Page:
And, yes, I realize we're steering off-topic. My curiosity about shellfish, from a chow perspective, is because so many people limit their intake of shellfish, or won't eat it at all, for cholesterol concerns--and I just hate for them to deprive themselves needlessly, especially when we have so much delicious shellfish available here.

                                1. re: nomadchowwoman

                                  I agree that it's foolish to avoid shellfish or any food due to cholesterol content.
                                  So much good nutrition AND taste in them. The only ones I'm careful about are mussels, scallops and clams due to some carb content, but I eat shrimp with abandon. All the calculators in the studies I've read put my risk extremely low, pretty great for a middle aged diabetic on no meds.

                        2. re: goodhealthgourmet

                          LOL, I wrote that and deleted it, not wanting to get into the medical mode. ;-)

                          Dietary carbohydrates cause dyslipidemia, not saturated fats, which, in the absence of carbs, improve it.

                          It's not the burger; it's the fries, bun and the Coke.

                          1. re: mcf

                            i remember you posting that link once before, and while it's certainly worth considering, i'm not willing to toss out everything i've learned just yet. i suspect it's a combination of factors, not *just* the carbs or sat fat. i do know that i have several clients who have lowered their serum levels by making no other dietary changes besides reducing their intake of saturated fat... so having seen the results first-hand, i'm going to maintain that there is a connection.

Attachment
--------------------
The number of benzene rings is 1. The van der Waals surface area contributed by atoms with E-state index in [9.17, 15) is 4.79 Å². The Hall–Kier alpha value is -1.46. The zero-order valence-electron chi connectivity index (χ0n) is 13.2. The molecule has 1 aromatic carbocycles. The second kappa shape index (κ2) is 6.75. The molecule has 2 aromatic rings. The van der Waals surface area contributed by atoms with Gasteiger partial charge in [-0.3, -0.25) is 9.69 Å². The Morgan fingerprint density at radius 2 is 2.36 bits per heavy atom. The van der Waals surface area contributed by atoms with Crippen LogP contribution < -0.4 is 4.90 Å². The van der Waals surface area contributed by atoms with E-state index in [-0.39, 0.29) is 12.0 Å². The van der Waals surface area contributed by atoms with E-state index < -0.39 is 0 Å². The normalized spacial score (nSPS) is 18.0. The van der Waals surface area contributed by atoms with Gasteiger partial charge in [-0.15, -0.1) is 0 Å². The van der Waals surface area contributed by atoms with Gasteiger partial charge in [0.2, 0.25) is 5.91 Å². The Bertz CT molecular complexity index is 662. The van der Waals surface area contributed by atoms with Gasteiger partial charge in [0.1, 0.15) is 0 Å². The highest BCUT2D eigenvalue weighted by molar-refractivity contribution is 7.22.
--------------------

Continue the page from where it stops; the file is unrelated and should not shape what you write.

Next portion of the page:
1. re: goodhealthgourmet

                              I think we've strayed really far from the CHOW topic, into medical territory again.

                  2. Looking at it, and thinking about flavor and mouth feel, I'd go a very different way than others have suggested. I'd eliminate the first layer completely to save calories, and keep the light cream and the butter. I think if you have to compromise to the point of stuff like evaporated milk in place of light cream and stock in place of butter, you may have an inferior result on your hands. Since it's boneless, skinless chicken breast, it's already very low fat in terms of the bulk of it.

                    I think you could lighten the whole meal by serving the creamy goodness and chicken over a bed of vegetables in place of the first layer. Maybe fauxtatoes (pureed cauliflower puree) or mashed rutabaga or chopped, cooked cauliflower?